Menu Close

University of Oregon

The University of Oregon is a public, coeducational research university in Eugene, Oregon, United States. UO was founded in 1876 and graduated its first class two years later.

The Carnegie Foundation classifies the University of Oregon as a Tier 1 RU/VH (very high research activity) university. It is one of 108 universities to have such a designation. Additionally, the UO is one of only two Association of American Universities members in the Pacific Northwest.

As a flagship university of the Oregon University System, the UO is one of the nation’s many public teaching and research universities. As of Fall 2012, UO offers 269 degree programs, including highly nationally-ranked graduate programs in Biology, Business, Education, Environmental Law, Geological Sciences, Physics, Psychology, Sports Marketing, and Sustainable Design.

As of March 2012, University of Oregon faculty and alumni include two Nobel Prize recipients, 10 Pulitzer Prize winners, 19 Rhodes scholars, four Marshall scholars, 58 Guggenheim Fellows, and 129 Fulbright scholars.

Links

Displaying 1 - 20 of 259 articles

A visualization of daily life around Angkor Wat in the late 12th century. Tom Chandler, Mike Yeates, Chandara Ung and Brent McKee, Monash University, 2021

A metropolis arose in medieval Cambodia – new research shows how many people lived in the Angkor Empire over time

Combining archaeological evidence, aerial scans and machine learning algorithms, researchers modeled how this medieval city grew over time.
A rally at the Alabama Statehouse on March 30, 2021, to draw attention to and protest anti-transgender legislation introduced in Alabama. Julie Bennett/Getty Images

Anti-transgender bills are latest version of conservatives’ longtime strategy to rally their base

A civil rights scholar looks at the large number of anti-transgender policies being debated and passed in state capitols. They are a staple issue for conservatives who want to rally their base.
The dining-out experience has changed as people wear masks and are separated by plexiglass in outdoor dining. Gina Ferazzi / Los Angeles Times via Getty Images

From haute cuisine to hot dogs: How dining out has evolved over 200 years – and is innovating further in the pandemic

The pandemic changed people's dining-out experience, with takeout becoming more common. But since dining out became fashionable in the 18th century, how and where people go to eat has been evolving.
The colors in this microscope photo of a fruit fly brain show different types of neurons and the cells that surround them in the brain. Sarah DeGenova Ackerman

Astrocyte cells in the fruit fly brain are an on-off switch that controls when neurons can change and grow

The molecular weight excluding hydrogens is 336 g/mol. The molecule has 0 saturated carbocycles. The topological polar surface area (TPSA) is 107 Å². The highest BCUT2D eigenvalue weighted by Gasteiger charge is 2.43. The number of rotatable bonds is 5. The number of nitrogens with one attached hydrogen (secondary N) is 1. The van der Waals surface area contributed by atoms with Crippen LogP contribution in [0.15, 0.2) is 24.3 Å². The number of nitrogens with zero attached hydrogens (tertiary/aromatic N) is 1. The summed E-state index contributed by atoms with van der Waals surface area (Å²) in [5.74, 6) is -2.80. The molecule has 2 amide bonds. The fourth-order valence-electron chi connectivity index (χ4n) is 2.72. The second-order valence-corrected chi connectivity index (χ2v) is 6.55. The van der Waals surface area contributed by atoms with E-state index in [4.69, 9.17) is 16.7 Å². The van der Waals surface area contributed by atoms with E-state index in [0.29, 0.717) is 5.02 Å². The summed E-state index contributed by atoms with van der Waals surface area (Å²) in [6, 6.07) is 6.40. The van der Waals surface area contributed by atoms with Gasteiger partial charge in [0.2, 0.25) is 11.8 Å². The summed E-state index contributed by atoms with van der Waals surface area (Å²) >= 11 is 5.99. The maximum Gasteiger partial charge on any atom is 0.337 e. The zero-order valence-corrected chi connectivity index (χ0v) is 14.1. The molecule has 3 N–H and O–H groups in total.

Adaptable neurons are tied to learning and memory but also to neurological disorders. By studying fruit flies, researchers found a mechanism that controls neuroplasticity.
President Donald Trump and former Vice President Joe Biden at the first debate of the presidential campaign. AP/Julio Cortez and AP/Patrick Semansky

Trump and Biden clash in chaotic debate – experts react on the court, race and election integrity

They shouted, they interrupted, they insulted – and not entirely in equal measure. But Biden and Trump also touched on the issues occasionally. Our panel of experts analyzed three key exchanges.
What route did the first settlers to colonize the islands of the Caribbean take? M.M. Swee/Moment via Getty Images

Archaeologists determined the step-by-step path taken by the first people to settle the Caribbean islands

Did people settle these islands by traveling north from South America, or in the other direction? Reanalyzing data from artifacts discovered decades ago provides a definitive answer.
Permitir que se infectan deliberadamente a humanos con COVID-19 podría acelerar el proceso de los ensayos clínicos. AP Photo/Ted S. Warren

El dilema ético de permitir los ensayos médicos en los que se infectan deliberadamente a humanos con COVID-19

Los ensayos de exposición en humanos conllevan riesgos importantes para los voluntarios, pero también podrían generar importantes beneficios para la humanidad: una vacuna para el coronavirus.
A family poses after the Not One Less protest in Missori Square in Milan on June 26. Family and friends are important allies against domestic violence. Valeria Ferraro/SOPA Images/LightRocket via Getty Images

Family and friends can be key to helping end domestic violence, study suggests

Domestic violence is always a problem, but especially during the pandemic. A recent study found that friends and family can help, but they, too, need support.

Authors

More Authors